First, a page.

The Very End of Legendary Sports Careers are Rarely Pretty
As the Manning era comes to an end, let’s not expect it to be pretty.
The one thing we all have in common is that we will all grow old and suffering will be a result. Peyton Manning might be suffering from a bad case of ‘ain’t what it used to be’s.’ The end of legendary careers don't usually involve legendary play. They involve demise. Decline. Defeat. And possibly, denial.
Almost no one makes it look good. The rare exceptions is John Elway. After 14 seasons and maybe showing small signs of detioration, number 7 takes two Super Bowls. It doesn’t usually happen that way.
It usually looks more like Brett Favre in a Vikings uniform. Babe Ruth as a Boston Brave. Larry Bird lying on the sideline because he was playing after breaking his back. Michael Jordan and Washington Wizards not making the playoffs.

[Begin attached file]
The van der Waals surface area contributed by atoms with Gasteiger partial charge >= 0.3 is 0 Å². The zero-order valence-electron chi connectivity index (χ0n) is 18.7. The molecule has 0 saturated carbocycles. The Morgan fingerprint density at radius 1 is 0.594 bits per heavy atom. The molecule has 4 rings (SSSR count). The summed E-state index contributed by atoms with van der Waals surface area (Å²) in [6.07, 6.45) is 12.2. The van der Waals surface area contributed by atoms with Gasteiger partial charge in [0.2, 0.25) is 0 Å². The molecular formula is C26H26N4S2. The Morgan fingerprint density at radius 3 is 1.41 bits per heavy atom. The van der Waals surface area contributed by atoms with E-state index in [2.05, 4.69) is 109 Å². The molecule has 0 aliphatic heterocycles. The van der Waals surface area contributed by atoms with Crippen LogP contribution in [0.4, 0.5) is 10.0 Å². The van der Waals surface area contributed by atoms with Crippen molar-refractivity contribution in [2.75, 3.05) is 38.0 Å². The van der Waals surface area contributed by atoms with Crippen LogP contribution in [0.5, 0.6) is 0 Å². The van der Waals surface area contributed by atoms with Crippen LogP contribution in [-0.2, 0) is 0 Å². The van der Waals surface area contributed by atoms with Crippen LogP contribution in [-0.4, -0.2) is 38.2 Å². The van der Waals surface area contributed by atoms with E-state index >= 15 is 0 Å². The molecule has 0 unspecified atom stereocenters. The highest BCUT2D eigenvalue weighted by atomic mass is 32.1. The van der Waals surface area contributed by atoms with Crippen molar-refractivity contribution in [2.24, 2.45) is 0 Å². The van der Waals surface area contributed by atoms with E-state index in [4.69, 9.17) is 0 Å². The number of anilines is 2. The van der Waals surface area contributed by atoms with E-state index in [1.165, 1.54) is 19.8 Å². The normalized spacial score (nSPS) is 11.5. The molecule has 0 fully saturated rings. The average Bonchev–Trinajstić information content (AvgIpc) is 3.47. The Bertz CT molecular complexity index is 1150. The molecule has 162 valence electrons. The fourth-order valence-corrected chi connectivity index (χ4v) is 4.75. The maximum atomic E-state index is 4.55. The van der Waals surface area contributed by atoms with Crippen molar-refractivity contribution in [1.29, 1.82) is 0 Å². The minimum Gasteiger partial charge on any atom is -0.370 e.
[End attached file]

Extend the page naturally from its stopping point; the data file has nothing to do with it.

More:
Watch Kobe Bryant right now. It's not pretty.
The legends make it look effortless. Then, someday, they don't. Then, it's over.
Realizing that one cannot do what one used to be able to do is a bummer. It’s a bummer to watch and it’s a bummer to feel. However, it is, and always will be big part of sports, and life.
Sometimes, it’s the price of having a great player. You trust them implicitly, for good reason, and make a huge investment in them. Then, if they age on the team, eventurally, they falter.
Best case scenario is they win a championship in their last season and ride off into the sunset.
Maybe that's possible with Peyton Manning. It's worth hoping all the way into the playoffs. Then, it's time to reconcile ourselves with the fact that the great #18, or number whatever, in whatever sport, is not immortal, and thank them for the memories.